Friday, December 16, 2016

Damien Chazelle | La La Land

new dreamers
by Douglas Messerli

Damien Chazelle (writer and director), Justin Hurwitz (composer), Benj Pasek and Justin Paul (lyrics) La La Land / 2016

In the tradition of the MGM movies of the 1940s and even earlier works starring Fred Astaire and Ginger Rogers, director Damien Chazelle has created a wonderfully visual throwback to the American movie musical, incorporating as well, the candy-colored musical (even operatic) fairy-tales of French director Jacques Demy, particularly (in plot terms) Demy’s The Umbrellas of Cherbourg and (in musical inspiration) that director’s The Girls of Roquefort. Since I am a musical addict, I knew I’d love this film the first moment I read about it. I did.

 But La La Land is something quite original and special because it is also a paean to Los Angeles’ sites, landscape, and light along with lauding the seemingly eternal attraction of this great metropolitan area for dreamers of every kind. 
       The two young dreamers in this case are Sebastian Wilder (Ryan Gosling) and Mia Dolan (Emma Stone) who couldn’t be more different from another. Mia, from a small town in Nevada, is in awe of theater and film, and wants to become—what else?—an actress, suffering the ignominies of auditions where casting directors and producers interrupt with cell-phone conversations and a brief dismissal; a call-back can be even worse, puffing up one’s hopes only to have them come crashing down again after a second brush-off.
       Sebastian is far more crusty and able to ward off public criticism, but is even more pitiable in some senses since he is a jazz purist, determined to keep the dying art alive single-handedly. His dream is to open a true jazz club in a city that basically has little interest in such an art, which lands him in continued financial crises, which his loving sister, Laura (Rosemarie DeWitt) mocks. 
        The two central actors, like Astaire and Rodgers in Top Hat begin a relationship not in attraction but dismissal, Sebastien and Mia on the freeway, instead of a park, he honking and speeding around her car where she is desperately attempting to learn lines for an audition, salutes him with a finger. Indeed, the entire musical scene ("Another Day of Sun") is a kind of group audition, as suddenly dozens of young people trapped on the freeway, leave their automobiles to sing and dance. The long, uncut scene is a kind of wonder, if a bit frenetic and a display of the virtuosity of its own choreographic achievements. But if  recognized as simply a kind of amazing overture, the utter outrageousness of its achievement makes perfect sense.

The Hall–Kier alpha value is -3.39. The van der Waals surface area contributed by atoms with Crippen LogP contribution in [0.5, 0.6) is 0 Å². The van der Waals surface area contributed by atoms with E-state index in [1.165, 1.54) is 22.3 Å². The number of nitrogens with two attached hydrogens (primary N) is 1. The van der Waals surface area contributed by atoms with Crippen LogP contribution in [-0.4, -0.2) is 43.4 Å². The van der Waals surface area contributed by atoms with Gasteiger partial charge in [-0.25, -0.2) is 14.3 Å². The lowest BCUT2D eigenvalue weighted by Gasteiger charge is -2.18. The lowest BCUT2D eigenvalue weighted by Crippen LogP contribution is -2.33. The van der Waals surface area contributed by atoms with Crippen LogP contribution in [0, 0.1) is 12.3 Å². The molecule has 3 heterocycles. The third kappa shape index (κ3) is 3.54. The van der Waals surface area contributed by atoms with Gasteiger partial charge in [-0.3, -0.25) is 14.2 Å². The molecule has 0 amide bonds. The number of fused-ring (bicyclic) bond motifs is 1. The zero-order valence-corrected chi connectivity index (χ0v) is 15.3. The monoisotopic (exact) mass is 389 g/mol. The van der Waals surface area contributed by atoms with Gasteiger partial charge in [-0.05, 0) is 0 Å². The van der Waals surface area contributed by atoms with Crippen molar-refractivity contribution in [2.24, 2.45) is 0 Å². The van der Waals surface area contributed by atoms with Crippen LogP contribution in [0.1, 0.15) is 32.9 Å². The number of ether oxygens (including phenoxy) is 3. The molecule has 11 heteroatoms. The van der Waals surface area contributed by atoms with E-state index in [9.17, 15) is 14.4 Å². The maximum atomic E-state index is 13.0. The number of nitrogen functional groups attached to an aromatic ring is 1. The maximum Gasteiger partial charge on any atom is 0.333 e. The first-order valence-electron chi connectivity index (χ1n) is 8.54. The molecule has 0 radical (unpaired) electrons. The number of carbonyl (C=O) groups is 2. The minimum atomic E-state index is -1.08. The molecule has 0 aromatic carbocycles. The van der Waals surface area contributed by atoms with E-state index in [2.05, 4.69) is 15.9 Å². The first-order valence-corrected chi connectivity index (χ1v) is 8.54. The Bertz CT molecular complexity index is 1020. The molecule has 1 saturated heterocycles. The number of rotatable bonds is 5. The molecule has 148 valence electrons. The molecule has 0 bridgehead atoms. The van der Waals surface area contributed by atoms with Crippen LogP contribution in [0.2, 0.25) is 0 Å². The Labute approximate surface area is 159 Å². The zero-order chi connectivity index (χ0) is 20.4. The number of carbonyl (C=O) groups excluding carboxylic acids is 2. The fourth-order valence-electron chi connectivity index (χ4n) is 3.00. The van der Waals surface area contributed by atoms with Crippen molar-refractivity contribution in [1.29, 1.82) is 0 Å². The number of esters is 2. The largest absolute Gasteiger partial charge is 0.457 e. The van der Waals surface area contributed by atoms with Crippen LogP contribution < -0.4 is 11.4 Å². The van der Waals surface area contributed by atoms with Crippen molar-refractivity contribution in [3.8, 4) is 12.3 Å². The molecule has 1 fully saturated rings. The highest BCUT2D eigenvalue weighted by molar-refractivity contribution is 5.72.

Later, like all musical heroes and heroines, the couple meets up again at a restaurant where Sebastian has been hired to play only Christmas songs. After playing the standards, he dares to take a single jazz break, playing the movie’s theme song (“Mia’s and Sebastian’s Theme”) which lures in the passing Mia, who is delighted by the music which gets Sebastian fired, he refusing to even hear of her passing appreciation. 
     They meet again at a Hollywood-like party, where he is now playing as keyboardist for a 1980’s-style pop-up band. This time Mia gets a bit of revenge when she asks the group to play the insufferable “I Ran (So Far Away),” after which she makes up a bit by asking him to walk her to her car, driving away, only to later sing their own version of the Astaire/Rodgers duo, “Isn’t This a Lovely Day (To Be Caught in the Rain” and from Fancy Free, “Let’s Call the Whole Thing Off,” this version devoted to the beautiful hues of the evening sky, “A Lovely Night.”
        Despite their mockery of one another, it is clear to both that they are perfect for each other, and since Mia is just been called back for an audition for a movie that bears some resemblance to Rebel without a Cause, Sebastian invites her to a local movie theater which is showing that film as a revival.
        However, she has forgotten that she made an appointment with her current, perfectly sweet boyfriend, Greg Earnest (Finn Wittrock), whose brother has just come to town, and cannot find a way out of that date. Greg and his brother are truly well-groomed and wealthy business men, talking about the best restaurants throughout the world and trashing the dirty movie theaters such as the one in which Mia had just agreed to spend the night with Sebastian; in anger and frustration, she rushes from the dinner in the expensive restaurant Jar, barely making the movie appointment with Sebastian.  
      Yet at the very point where Sal Mineo and James Dean attend a lecture at the Griffith Observatory, the projector jams and the frame is burned. She and Sebastian escape the movie theater as well, deciding to attend the real Observatory, wherein they float above the stars in “Planetarium,” a truly lovely and imaginative piece.